Chuck remembers feeling heartbroken when he watched Mike's thumb dislocate after hitting an offensive lineman's helmet following a throw in the first game of his senior season at California. He remembers catching a middle-of-the-night train from Cleveland to the South Bend, Ind. area, then renting a car to drive to Saint Francis in Fort Wayne. He remembers a game in 2009 where Edinboro lost at West Liberty 84-63.
The furthest Chuck has traveled for a game is Bloomington, Ind., where Mike was a graduate assistant from 2003-04. But he didn't make it to many Hoosier contests, because Pat was diagnosed with lung cancer during that time. She died in April of 2004.
Chuck has clearly shown devotion to his youngest son has he's moved through the football ranks. But it's a two-way street, Dad says. He classifies his relationship with Mike as “extremely special,” even dating back to the times when children begin to distance themselves from their parents.
“Mike always made me feel like I was welcome,” Chuck said, “and he always made me feel like he was interested in my opinion. He never made me feel like I didn't know what I was talking about.
“Even to this day, as ridiculous as it sounds, he'll ask me something and I think, ‘Wow, that was really nice of him to ask me.'”
Until last November, Mary, had taken care of herself in her Euclid home.
Yes, at 103 years old.
Chuck, who lived about a five-minute drive away, would swing by to check on her each day. But she still cooked breakfast and soup, washed her clothes in the sink and performed everyday tasks around the house on her own.
“She's an amazing person,” Chuck said.
Then, Mary suffered a mini stroke, causing her to need 24/7 care.
Mary's wish was to die at home, the place she's lived since moving to Euclid in 1957. So Chuck soon found himself in a caretaker role many adults fill when their parents or other relatives grow old.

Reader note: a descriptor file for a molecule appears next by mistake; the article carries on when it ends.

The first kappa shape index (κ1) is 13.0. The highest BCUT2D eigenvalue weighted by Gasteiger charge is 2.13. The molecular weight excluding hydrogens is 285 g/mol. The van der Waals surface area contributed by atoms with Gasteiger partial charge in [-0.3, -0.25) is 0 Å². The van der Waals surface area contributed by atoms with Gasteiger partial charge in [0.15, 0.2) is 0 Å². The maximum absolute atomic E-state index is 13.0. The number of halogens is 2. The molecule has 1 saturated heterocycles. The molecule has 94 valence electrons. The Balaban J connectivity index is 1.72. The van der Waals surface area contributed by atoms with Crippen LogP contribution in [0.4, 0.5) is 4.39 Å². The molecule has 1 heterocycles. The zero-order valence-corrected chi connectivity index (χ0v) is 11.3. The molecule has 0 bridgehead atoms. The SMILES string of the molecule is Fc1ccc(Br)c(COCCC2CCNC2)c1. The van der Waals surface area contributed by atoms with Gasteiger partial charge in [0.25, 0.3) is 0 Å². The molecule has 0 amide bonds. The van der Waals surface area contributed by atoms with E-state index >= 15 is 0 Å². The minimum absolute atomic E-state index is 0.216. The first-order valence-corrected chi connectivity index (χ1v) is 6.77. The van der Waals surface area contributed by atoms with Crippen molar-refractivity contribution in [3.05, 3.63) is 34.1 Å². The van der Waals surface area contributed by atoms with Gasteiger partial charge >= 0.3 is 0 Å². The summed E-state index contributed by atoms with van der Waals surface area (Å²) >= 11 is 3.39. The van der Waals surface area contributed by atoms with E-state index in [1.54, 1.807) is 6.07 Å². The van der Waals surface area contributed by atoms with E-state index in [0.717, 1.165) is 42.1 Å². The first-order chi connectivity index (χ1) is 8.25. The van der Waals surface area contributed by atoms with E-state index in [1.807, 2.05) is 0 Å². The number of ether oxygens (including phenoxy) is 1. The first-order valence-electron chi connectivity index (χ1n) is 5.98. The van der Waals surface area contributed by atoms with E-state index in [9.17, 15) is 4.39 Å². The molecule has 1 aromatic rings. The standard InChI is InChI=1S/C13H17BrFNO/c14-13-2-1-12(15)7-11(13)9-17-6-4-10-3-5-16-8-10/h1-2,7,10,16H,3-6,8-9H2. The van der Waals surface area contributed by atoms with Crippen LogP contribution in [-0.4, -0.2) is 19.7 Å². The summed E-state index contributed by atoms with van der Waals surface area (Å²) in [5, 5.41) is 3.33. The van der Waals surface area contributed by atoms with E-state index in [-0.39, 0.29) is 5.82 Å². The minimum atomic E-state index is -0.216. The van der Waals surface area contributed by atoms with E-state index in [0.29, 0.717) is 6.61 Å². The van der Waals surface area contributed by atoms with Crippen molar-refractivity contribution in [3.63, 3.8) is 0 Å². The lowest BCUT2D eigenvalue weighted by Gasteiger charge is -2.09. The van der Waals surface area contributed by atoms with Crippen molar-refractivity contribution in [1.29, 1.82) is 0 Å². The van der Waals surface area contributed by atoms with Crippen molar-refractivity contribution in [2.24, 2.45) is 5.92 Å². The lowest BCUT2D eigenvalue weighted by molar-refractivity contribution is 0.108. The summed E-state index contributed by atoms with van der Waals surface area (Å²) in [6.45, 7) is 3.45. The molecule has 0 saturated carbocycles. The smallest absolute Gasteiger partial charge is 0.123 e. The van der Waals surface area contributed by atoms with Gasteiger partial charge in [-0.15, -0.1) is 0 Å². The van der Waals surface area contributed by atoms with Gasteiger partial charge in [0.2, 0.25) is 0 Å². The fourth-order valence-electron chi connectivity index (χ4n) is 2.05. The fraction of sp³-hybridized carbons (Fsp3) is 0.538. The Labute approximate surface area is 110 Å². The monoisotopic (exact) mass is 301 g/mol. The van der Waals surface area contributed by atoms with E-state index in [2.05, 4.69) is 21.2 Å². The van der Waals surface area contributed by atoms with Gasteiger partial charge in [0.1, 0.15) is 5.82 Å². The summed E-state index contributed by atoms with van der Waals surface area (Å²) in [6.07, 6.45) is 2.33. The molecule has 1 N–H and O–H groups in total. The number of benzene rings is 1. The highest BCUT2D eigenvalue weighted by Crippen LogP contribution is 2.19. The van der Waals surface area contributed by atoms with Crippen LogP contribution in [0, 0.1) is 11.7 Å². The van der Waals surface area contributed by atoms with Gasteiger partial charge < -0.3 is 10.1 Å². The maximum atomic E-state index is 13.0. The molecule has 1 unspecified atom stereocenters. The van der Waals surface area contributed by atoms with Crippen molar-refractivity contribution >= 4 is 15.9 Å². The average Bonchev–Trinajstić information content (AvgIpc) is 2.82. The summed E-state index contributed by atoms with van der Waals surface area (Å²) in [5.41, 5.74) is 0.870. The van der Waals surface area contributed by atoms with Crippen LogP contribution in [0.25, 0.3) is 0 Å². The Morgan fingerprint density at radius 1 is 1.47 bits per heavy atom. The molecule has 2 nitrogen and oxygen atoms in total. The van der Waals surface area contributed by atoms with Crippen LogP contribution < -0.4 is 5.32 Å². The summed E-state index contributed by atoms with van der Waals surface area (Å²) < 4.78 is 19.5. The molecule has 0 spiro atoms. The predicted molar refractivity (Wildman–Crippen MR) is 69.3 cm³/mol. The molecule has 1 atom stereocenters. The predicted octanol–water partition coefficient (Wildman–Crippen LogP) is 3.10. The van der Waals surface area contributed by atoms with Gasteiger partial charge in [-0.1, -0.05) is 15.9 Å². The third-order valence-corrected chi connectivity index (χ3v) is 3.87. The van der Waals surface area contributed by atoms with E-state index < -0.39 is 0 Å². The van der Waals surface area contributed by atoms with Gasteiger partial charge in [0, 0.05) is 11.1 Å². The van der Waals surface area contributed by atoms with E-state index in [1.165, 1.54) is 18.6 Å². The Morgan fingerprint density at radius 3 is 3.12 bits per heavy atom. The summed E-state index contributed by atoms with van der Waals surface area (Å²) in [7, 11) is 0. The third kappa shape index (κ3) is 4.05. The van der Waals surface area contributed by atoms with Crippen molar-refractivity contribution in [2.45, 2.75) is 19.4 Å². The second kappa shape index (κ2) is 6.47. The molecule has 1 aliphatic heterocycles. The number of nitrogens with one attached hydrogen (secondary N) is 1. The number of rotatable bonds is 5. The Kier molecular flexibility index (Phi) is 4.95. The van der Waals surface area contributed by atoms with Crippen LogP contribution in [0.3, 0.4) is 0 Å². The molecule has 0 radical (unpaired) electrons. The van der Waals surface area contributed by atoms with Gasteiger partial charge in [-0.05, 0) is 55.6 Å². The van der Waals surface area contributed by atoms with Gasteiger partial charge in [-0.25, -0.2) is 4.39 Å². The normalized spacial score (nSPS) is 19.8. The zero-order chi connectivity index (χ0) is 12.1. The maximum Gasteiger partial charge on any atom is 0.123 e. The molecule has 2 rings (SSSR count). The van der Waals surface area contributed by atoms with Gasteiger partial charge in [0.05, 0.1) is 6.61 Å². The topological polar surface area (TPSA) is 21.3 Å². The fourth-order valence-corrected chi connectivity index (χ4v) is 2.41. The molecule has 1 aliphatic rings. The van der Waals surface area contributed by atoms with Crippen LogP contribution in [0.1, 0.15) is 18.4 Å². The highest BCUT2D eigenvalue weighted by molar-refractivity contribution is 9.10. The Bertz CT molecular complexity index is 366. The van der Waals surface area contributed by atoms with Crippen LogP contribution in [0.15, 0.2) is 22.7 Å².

He gets help once or twice a week from a hospice nurse and assistant, who bathe Mary and do her hair. But the vast majority of the responsibilities fall on Chuck.
It's a job that can be draining, yet extremely fulfilling.
“In a lot of ways, it's difficult, because I feel like I'm tethered to my mom's house,” Chuck said. “When you're with just one person, the same person, every day, you wear on each other. So there's frustration that sets in.
“But despite that, the fact that I'm able to be there for her in her last days is very rewarding. We share a lot of laughs and a lot of memories together.”
That consistent daily routine goes something like this: Mary will wake up around 11 a.m., and Chuck will help her use the restroom, then make her coffee and breakfast, usually an egg. He will put her back to bed for a nap from about 1 p.m. to 5 p.m. After making some dinner, usually soup, she'll return to bed again about 1 1/2 hours later.
Though Mike had many sleepovers at his grandma's house as a child and visits her every time he comes home, she never saw him play football. She thinks it's “too rough,” Chuck said. But Chuck always lets her know when the Cowboys are playing on TV. She's interested, but mostly in if she'd be able to see Mikey on the sideline. Since he's up in the coaches box, Chuck ends up watching the games alone, taping them so they're preserved.
“As a parent, you can't ask for anything more,” Chuck said. “It's beautiful. The fact that he's doing what he loves to do, that he's living out his dream, that means so much.”
Because of his situation at home, Chuck knows he won't get to travel to Stillwater or any other OSU game this season. But when he found out during the summer that the Cowboys would play at West Virginia, he immediately made plans for the trip.
Mary doesn't like it when Chuck leaves, even for a few hours. So he first braced Mom about the day-long trip weeks ago, then recently gave her another reminder.
“Who's gonna watch me?” Mary asked.
That would a gal named Vivian, a sitter Chuck has hired in the past whenever he's needed to leave home. She'll be with Mary from 6 a.m. until about midnight.
That allows Chuck to hit the road with his girlfriend, Ginny. They'll take Interstate 79, a highway he knows well. Years ago, he used to take it down to the intersection with Interstate 70, then cut east to watch Mike play quarterback for California. This time, Chuck will keep heading south on 79, eventually landing at Milan Puskar Stadium.
Around 11 a.m., they'll meet up with his oldest son, also named Chuck, and his family, along with Mike's wife, Julie.
Walking inside a football stadium to watch Mike play or coach is something Chuck has done countless times. He knows what he'll feel inside — pride, joy, happiness.
But this game, for so many reasons, will be extra special.
“In a way, I don't want anybody to bother me,” said Chuck, his voice choking up a tad. “I just want to be able to soak it all up and sit back and just watch it. I want to memorize it and enjoy every minute of it.”